The chart above shows the correlation between purchasing power and home values. Currently, we are siting in one of the best periods for buying a home – low interest rates (purchasing power) with lower home values. This combination is very tempting, but still some are holding back. Why? It seems people feel rates are going to stay low forever. That isn’t the case. Interest rates are like stocks… sometimes they go up/down in price for unexpected reasons. For instance…

This time last year, interest rates were at the same point they are now. In the high 3’s. Then around the start of November, interest rates began to climb. Before the end of December (about a 6 week period), interest rates went from the high 3’s to the mid 5’s. It was an unexpected jump and put some people’s home buying/refinancing plans on hold.

What kind of a difference does that jump in rates make? If you qualified for a principal and interest payment of $1,000 each month, then you’d be able to purchase a home up to $250,000 with a 20% down payment while rates remain at their current levels. With rates in the mid 5’s, that same monthly payment of up to $1,000 would cause the purchase price to decrease to $220,000. That is a loss of $30,000 of purchasing power.

In short, the question you should be asking yourself is not “should I buy?,” but “what am I waiting on?” If you plan to remain in the area you are currently residing for the next few years, this is one of the best times ever to buy a home due to the combination of low rates and lower home values. If you are looking to purchase a home in the state of Georgia, I’d be glad to help you get started!

FHA mortgage insurance changes

September 27, 2010

Several weeks ago, President Obama signed a law giving the Department of Housing and Urban Development (HUD) the ability to make changes to the mortgage insurance on all FHA loans. While the law allows HUD to increase the mortgage insurance almost three times higher than its current level, it wasn’t until recently that the exact changes were known for the different FHA loan programs.

In the next few paragraphs, I aim to address those differences, provide some examples and insight into how this impacts individuals looking to buy or refinance a home using an FHA loan for all new case numbers assigned on October 4, 2010.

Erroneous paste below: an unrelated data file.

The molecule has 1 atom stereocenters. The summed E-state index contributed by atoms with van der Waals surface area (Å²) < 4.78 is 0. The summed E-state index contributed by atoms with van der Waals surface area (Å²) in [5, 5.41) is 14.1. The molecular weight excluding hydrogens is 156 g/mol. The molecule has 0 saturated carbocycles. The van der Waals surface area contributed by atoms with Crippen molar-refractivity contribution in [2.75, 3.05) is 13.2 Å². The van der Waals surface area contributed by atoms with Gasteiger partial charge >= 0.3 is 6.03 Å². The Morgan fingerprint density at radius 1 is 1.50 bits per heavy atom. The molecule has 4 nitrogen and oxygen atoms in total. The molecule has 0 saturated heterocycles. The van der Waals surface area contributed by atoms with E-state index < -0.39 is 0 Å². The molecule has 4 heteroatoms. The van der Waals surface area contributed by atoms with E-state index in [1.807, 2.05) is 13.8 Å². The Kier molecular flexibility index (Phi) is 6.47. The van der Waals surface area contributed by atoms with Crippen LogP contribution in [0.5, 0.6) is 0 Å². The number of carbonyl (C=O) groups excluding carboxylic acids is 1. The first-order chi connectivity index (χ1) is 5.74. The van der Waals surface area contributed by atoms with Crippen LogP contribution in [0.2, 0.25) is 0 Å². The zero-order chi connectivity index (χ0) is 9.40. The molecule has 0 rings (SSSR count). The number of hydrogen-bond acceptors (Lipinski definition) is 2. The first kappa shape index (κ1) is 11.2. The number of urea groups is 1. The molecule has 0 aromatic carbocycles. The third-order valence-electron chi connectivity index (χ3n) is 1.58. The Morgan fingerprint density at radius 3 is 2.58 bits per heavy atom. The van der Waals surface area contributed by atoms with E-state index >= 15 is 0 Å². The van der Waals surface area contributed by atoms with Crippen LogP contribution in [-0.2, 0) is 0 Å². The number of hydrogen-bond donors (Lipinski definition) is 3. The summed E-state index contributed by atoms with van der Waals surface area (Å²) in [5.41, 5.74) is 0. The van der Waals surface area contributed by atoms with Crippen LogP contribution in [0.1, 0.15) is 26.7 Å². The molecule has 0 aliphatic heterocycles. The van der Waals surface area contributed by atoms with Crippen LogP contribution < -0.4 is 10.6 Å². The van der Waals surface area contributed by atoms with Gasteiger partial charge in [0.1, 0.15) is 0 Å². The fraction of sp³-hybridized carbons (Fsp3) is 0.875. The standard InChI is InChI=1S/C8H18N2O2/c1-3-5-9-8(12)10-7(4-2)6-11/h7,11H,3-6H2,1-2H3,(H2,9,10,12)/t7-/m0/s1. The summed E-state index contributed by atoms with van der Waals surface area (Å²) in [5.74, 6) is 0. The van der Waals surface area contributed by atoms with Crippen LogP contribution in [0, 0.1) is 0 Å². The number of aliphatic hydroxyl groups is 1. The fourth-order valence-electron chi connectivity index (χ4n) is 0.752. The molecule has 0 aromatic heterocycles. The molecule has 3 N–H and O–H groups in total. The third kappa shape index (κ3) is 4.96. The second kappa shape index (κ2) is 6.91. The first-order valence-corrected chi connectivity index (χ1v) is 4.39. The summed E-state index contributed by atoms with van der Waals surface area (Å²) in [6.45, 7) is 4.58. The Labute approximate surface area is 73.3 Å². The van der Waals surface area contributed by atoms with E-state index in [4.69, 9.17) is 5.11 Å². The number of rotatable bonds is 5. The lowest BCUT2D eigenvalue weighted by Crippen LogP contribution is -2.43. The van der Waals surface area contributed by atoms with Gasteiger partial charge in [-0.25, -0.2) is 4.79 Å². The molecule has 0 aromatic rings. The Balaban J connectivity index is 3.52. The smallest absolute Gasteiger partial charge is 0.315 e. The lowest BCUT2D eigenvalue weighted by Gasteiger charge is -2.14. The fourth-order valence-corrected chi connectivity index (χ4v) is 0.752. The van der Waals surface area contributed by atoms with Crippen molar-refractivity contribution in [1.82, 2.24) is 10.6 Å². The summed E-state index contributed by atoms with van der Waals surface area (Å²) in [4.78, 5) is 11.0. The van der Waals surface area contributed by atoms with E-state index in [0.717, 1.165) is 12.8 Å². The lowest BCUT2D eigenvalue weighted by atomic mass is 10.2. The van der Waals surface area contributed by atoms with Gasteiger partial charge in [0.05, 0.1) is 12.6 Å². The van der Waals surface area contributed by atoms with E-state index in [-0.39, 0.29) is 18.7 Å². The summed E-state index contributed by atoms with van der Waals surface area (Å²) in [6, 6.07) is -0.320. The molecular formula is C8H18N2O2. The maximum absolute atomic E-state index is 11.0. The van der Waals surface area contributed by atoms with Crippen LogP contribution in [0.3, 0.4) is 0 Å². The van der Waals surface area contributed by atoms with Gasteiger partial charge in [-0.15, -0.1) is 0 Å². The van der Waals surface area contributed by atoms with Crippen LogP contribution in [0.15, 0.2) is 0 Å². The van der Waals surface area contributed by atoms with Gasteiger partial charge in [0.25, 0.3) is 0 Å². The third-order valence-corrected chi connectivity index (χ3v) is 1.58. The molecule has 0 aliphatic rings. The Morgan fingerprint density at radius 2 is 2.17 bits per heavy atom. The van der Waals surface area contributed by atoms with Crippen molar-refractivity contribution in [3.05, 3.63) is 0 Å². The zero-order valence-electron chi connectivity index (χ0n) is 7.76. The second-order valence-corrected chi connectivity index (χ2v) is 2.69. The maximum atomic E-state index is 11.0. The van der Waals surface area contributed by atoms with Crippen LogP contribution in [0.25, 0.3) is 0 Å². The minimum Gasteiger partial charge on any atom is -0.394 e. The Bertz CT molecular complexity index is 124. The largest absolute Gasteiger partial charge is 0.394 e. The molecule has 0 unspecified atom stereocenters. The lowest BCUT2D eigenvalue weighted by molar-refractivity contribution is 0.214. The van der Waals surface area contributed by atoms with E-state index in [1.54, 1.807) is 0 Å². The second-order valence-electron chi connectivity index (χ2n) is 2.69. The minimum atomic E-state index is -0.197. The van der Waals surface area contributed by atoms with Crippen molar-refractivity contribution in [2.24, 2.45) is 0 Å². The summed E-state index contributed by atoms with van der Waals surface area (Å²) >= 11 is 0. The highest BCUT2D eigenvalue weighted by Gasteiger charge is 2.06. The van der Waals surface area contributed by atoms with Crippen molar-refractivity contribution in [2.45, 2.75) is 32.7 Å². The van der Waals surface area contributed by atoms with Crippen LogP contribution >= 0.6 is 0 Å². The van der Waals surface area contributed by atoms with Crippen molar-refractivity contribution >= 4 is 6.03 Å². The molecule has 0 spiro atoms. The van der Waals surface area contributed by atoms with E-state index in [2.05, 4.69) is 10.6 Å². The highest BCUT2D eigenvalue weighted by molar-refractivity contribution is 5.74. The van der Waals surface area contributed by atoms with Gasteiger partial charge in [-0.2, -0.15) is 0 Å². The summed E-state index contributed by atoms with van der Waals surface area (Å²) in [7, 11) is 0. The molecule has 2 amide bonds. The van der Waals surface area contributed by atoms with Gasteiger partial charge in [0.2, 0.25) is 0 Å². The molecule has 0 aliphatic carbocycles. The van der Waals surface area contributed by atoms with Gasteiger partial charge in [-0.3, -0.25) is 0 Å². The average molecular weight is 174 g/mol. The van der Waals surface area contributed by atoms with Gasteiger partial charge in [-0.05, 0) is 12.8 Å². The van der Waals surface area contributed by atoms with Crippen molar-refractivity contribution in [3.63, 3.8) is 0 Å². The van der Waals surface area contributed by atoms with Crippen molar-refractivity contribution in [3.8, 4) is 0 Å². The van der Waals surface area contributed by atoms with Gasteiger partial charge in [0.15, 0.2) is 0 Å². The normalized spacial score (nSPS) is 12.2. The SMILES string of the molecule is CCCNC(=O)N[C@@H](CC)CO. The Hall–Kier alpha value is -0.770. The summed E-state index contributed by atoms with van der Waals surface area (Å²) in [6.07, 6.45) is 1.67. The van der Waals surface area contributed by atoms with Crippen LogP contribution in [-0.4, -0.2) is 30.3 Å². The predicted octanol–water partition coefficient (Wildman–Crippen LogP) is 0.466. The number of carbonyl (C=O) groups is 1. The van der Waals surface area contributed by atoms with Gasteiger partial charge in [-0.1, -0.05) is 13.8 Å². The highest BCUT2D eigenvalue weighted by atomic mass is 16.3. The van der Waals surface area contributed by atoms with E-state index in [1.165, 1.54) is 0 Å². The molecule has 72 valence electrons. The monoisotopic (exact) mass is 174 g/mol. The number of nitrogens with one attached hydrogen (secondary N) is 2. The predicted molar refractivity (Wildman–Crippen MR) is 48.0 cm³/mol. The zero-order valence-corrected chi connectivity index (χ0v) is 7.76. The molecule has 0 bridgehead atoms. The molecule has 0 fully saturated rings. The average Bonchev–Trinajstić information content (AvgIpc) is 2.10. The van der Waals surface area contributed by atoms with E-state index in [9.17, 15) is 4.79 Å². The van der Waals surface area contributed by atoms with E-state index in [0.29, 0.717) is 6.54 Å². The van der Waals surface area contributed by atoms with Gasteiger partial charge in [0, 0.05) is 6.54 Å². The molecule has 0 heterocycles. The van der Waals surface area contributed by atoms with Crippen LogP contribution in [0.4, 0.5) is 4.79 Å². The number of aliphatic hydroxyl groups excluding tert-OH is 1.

For all FHA loans, the up front mortgage insurance premium is being reduced from 2.25% to 1.00%, and the up front premium can still be rolled into the loan amount. Now, instead of an additional $4,500 being added into the loan on a $200,000 loan, that up front premium is now only $2,000. That is great news for everyone!

For FHA loans equal to or less than 15 years, the only real change starting on October 4, 2010 is the previously discussed reduction in the up front mortgage insurance premium. The monthly mortgage insurance premium for 15 year FHA loans with less than a 10% down payment (less than 10% equity for a refinance) remains at 0.25% with no monthly mortgage insurance for individuals putting more than 10% down (10%+ equity for a refinance).

The noticeable change takes place for all FHA loans greater than 15 years. In other words, the 30 year loan. The reduced up front premium obviously applies, but the monthly mortgage insurance premium will increase from 0.55% to 0.90% for loans with less than a 5% down payment (0.85% for loans with more than 5% down). Since most individuals using an FHA loan choose to go with the minimum down payment, let’s focus on the new monthly premium at 0.90%.

Let’s say you are buying a home using a 30 year fixed FHA loan. The purchase price is $250,000, and you are putting down the minimum down payment of 3.5%.

  • under the old scenario (2.25% up front & 0.55% monthly), the total loan amount would be $246,678 and the monthly principal, interest, and mortgage insurance payment at 4.500% would be $1360 ($1250 and $110 for mortgage insurance).
  • under the new scenario (1.00% up front & 0.90% monthly), the total loan amount would be $243,662 and the monthly principal, interest, and mortgage insurance payment at 4.500% would be $1415 ($1235 and $180 for mortgage insurance).

What are some of the noticeable differences:

  • the loan amount along with the principal and interest payment is lower under the new mortgage insurance guidelines